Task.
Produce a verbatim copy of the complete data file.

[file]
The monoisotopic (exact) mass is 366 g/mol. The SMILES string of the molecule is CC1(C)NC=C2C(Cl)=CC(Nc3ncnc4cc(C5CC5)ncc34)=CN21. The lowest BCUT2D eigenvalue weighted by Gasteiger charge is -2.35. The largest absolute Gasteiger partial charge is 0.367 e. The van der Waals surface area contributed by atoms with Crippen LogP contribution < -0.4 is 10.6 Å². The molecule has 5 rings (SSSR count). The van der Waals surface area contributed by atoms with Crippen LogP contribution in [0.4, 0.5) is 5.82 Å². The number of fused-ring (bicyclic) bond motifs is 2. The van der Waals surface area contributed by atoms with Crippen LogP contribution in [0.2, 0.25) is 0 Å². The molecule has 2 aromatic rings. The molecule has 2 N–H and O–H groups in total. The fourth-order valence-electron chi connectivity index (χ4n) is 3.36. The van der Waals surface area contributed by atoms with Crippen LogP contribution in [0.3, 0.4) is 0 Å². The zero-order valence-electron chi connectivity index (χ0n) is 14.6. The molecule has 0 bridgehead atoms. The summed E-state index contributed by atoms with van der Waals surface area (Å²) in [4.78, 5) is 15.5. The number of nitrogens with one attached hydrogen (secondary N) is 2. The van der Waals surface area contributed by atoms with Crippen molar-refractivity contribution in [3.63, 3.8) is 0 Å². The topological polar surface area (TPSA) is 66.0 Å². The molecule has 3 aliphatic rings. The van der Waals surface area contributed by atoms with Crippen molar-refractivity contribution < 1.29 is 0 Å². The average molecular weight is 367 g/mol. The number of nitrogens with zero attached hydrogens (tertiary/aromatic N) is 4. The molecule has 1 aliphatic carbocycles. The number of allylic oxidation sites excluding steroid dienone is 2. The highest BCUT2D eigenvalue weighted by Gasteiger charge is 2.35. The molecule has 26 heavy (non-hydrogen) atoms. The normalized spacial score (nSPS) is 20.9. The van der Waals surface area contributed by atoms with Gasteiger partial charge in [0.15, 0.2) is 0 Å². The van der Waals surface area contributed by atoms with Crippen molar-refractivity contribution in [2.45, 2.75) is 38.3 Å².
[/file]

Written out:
The monoisotopic (exact) mass is 366 g/mol. The SMILES string of the molecule is CC1(C)NC=C2C(Cl)=CC(Nc3ncnc4cc(C5CC5)ncc34)=CN21. The lowest BCUT2D eigenvalue weighted by Gasteiger charge is -2.35. The largest absolute Gasteiger partial charge is 0.367 e. The van der Waals surface area contributed by atoms with Crippen LogP contribution < -0.4 is 10.6 Å². The molecule has 5 rings (SSSR count). The van der Waals surface area contributed by atoms with Crippen LogP contribution in [0.4, 0.5) is 5.82 Å². The number of fused-ring (bicyclic) bond motifs is 2. The van der Waals surface area contributed by atoms with Crippen LogP contribution in [0.2, 0.25) is 0 Å². The molecule has 2 aromatic rings. The molecule has 2 N–H and O–H groups in total. The fourth-order valence-electron chi connectivity index (χ4n) is 3.36. The van der Waals surface area contributed by atoms with Crippen LogP contribution in [0.3, 0.4) is 0 Å². The zero-order valence-electron chi connectivity index (χ0n) is 14.6. The molecule has 0 bridgehead atoms. The summed E-state index contributed by atoms with van der Waals surface area (Å²) in [4.78, 5) is 15.5. The number of nitrogens with one attached hydrogen (secondary N) is 2. The van der Waals surface area contributed by atoms with Crippen molar-refractivity contribution in [3.63, 3.8) is 0 Å². The topological polar surface area (TPSA) is 66.0 Å². The molecule has 3 aliphatic rings. The van der Waals surface area contributed by atoms with Crippen molar-refractivity contribution < 1.29 is 0 Å². The average molecular weight is 367 g/mol. The number of nitrogens with zero attached hydrogens (tertiary/aromatic N) is 4. The molecule has 1 aliphatic carbocycles. The number of allylic oxidation sites excluding steroid dienone is 2. The highest BCUT2D eigenvalue weighted by Gasteiger charge is 2.35. The molecule has 26 heavy (non-hydrogen) atoms. The normalized spacial score (nSPS) is 20.9. The van der Waals surface area contributed by atoms with Gasteiger partial charge in [0.15, 0.2) is 0 Å². The van der Waals surface area contributed by atoms with Crippen molar-refractivity contribution in [2.45, 2.75) is 38.3 Å².